By Zane McNeill / Truthout
19-year-old woman in Nebraska has been sentenced to 90 days in jail and two years of probation for ending a pregnancy with abortion pills. Although she was 17 when she ended her pregnancy in April 2022, she was charged as an adult and faced up to two years in prison.
Self-managed abortion is only explicitly illegal in Nevada and South Carolina, not in Nebraska. But prosecutors have criminalized people for abortions, miscarriages and stillbirths by charging them under other statutes. At the time of the teen’s self-managed abortion, the procedure was banned in the state after 20 weeks post-fertilization. The teen was 28 weeks pregnant at the time of the self-induced abortion.
Since then, Nebraska has passed a 12-week ban that is currently in effect but facing legal challenges. However, these laws only apply to licensed abortion providers in the state, not people managing their own abortions.
The teen’s mother is awaiting sentencing, which is scheduled for September 22, on separate charges. She is facing two felony charges — including one for performing an abortion beyond 20 weeks — and one misdemeanor.
Support our Independent Journalism — Donate Today!
“[The prosecutors] tried to paint a portrait of this mother and daughter in a negative light and to deprive them of their humanity and to erase the fact that we’re talking about a teenager who was not ready to have a child,” Emma Roth, staff attorney with Pregnancy Justice, told Jezebel.
The investigation into the teen — and the mother who ordered abortion pills for her daughter — began in April 2022 after someone tipped off police about a stillbirth and disposal of the fetus. Police sent a warrant to Meta, the company that owns Facebook, requesting messages between the mother and the daughter about ending the teen’s pregnancy. Meta complied with the request and provided the police with the messages.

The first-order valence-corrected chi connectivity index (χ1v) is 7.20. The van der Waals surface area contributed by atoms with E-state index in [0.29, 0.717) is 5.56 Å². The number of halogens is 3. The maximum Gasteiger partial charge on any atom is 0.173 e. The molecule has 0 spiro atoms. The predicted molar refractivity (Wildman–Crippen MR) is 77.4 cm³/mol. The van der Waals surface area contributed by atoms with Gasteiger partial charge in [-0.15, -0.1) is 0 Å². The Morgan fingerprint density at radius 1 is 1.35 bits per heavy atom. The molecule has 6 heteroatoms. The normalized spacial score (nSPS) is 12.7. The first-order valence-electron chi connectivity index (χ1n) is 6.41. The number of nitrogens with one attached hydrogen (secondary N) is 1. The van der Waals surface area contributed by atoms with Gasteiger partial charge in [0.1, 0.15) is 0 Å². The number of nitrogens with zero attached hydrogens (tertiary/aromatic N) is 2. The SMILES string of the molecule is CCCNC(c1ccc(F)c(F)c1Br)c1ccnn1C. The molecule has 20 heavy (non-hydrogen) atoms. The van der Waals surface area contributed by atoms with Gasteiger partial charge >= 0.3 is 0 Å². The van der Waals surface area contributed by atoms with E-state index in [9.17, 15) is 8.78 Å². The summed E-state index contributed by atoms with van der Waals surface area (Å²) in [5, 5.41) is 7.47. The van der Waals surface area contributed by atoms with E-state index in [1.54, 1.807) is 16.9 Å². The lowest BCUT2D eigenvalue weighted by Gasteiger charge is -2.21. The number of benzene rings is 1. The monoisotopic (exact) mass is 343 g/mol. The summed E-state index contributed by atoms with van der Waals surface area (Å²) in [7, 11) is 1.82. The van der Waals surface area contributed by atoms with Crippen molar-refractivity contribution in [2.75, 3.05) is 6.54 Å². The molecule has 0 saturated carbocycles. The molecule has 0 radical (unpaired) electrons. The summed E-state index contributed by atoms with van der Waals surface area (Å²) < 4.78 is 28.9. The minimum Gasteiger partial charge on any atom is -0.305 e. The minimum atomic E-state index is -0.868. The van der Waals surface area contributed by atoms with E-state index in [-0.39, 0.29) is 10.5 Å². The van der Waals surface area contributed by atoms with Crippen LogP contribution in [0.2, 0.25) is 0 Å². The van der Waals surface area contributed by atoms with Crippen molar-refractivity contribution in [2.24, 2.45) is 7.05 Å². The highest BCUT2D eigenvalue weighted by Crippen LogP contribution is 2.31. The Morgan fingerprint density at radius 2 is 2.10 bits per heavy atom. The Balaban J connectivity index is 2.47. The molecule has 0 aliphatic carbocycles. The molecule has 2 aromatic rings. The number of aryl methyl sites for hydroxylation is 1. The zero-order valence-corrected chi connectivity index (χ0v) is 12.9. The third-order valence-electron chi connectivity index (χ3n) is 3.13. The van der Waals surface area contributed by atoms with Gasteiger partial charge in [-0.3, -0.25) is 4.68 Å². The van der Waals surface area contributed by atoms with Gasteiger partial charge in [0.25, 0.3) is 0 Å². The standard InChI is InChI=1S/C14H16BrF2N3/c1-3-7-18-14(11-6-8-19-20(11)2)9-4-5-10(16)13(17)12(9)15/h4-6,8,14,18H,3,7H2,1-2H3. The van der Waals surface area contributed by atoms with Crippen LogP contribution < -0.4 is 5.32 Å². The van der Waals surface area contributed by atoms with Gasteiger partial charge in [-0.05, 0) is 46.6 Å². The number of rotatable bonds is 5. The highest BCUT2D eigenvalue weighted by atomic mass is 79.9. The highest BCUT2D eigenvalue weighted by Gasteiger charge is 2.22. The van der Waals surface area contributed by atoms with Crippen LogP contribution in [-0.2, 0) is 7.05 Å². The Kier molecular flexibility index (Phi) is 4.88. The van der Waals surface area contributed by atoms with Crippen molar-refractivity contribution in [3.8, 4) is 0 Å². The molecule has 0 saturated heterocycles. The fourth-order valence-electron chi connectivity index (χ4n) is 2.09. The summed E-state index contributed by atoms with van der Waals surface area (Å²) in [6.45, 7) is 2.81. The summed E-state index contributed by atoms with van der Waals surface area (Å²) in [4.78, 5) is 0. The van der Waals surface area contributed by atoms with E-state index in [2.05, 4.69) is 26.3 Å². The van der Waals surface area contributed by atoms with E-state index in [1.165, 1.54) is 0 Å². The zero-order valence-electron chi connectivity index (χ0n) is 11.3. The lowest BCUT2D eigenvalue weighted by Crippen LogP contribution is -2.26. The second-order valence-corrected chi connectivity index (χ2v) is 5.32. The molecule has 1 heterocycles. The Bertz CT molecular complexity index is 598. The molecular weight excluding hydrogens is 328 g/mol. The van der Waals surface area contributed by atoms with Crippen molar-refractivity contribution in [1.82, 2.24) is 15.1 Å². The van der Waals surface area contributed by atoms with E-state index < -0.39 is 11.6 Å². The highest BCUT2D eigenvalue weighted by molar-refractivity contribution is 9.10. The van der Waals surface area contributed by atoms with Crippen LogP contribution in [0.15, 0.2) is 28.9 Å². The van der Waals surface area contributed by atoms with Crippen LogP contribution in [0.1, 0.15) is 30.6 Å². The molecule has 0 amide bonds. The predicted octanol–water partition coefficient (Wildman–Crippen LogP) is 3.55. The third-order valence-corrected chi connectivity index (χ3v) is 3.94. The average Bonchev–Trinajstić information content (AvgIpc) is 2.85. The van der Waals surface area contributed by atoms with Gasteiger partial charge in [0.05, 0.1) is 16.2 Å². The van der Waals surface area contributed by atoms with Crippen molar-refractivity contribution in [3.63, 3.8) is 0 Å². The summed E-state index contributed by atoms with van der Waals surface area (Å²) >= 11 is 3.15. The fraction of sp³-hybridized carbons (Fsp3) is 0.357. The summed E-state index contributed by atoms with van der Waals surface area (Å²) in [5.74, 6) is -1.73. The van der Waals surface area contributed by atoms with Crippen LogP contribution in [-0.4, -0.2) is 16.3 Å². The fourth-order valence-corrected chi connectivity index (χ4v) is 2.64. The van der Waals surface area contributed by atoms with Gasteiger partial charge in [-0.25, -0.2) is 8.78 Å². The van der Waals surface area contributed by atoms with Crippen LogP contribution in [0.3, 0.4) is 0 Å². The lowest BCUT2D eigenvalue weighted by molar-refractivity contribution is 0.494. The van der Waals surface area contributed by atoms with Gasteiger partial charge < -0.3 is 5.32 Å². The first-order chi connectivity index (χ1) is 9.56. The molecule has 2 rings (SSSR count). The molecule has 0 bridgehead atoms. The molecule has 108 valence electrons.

Abortion advocates have raised the alarm about tech companies potentially collaborating with police to criminalize people for having abortions since the reversal of Roe v. Wade.
“It’s abhorrent, but unsurprising, that Facebook willingly turned over a user’s private messages to aid in the unjust prosecution of her self-managed abortion…” abortion advocate Lauren Rankin wrote for Truthout in August 2022. “This may be one of the first cases of Facebook collaborating with the criminalization of abortion care, but it certainly won’t be the last.”
While the mother and daughter were charged before Roe was overturned, abortion advocates are concerned that the criminalization of pregnant people will only increase. From 2000 to 2020, If/When/How, a reproductive justice organization, identified 61 cases in which people were criminally investigated or arrested for allegedly ending their own pregnancy or helping someone else do so.
Since the reversal of Roe, at least 24 states have banned or severely restricted abortion care or are expected to do so in the future. At least 19 states have criminalized abortion; in many of these states, performing an illegal abortion constitutes a felony. This legislative session, Republicans in Texas, Kentucky, South Carolina, Oklahoma and Arkansas have also introduced laws that would allow prosecutors to charge people who have abortions with homicide, which ispunishable by the death penalty in those states.
The effects of abortion criminalization have been most felt in marginalized communities, reproductive rights advocates have noted.
“The criminalization of abortion care is another way in which our criminal legal system is being wielded to control the bodies and futures of people who are disproportionately Black, Brown and low-income,” Lauren Johnson, director of the ACLU’s Abortion Criminal Defense Initiative, wrote in February.
Zane McNeill is a breaking news writing fellow at Truthout and has written for In These Times, Waging Nonviolence, National Geographic, the Progressive and Sentient Media. He has a Master’s Degree in Political Science from Central European University and is currently enrolled in law school at the University of Denver Sturm College of Law. They can be found on Twitter: @zane_crittheory.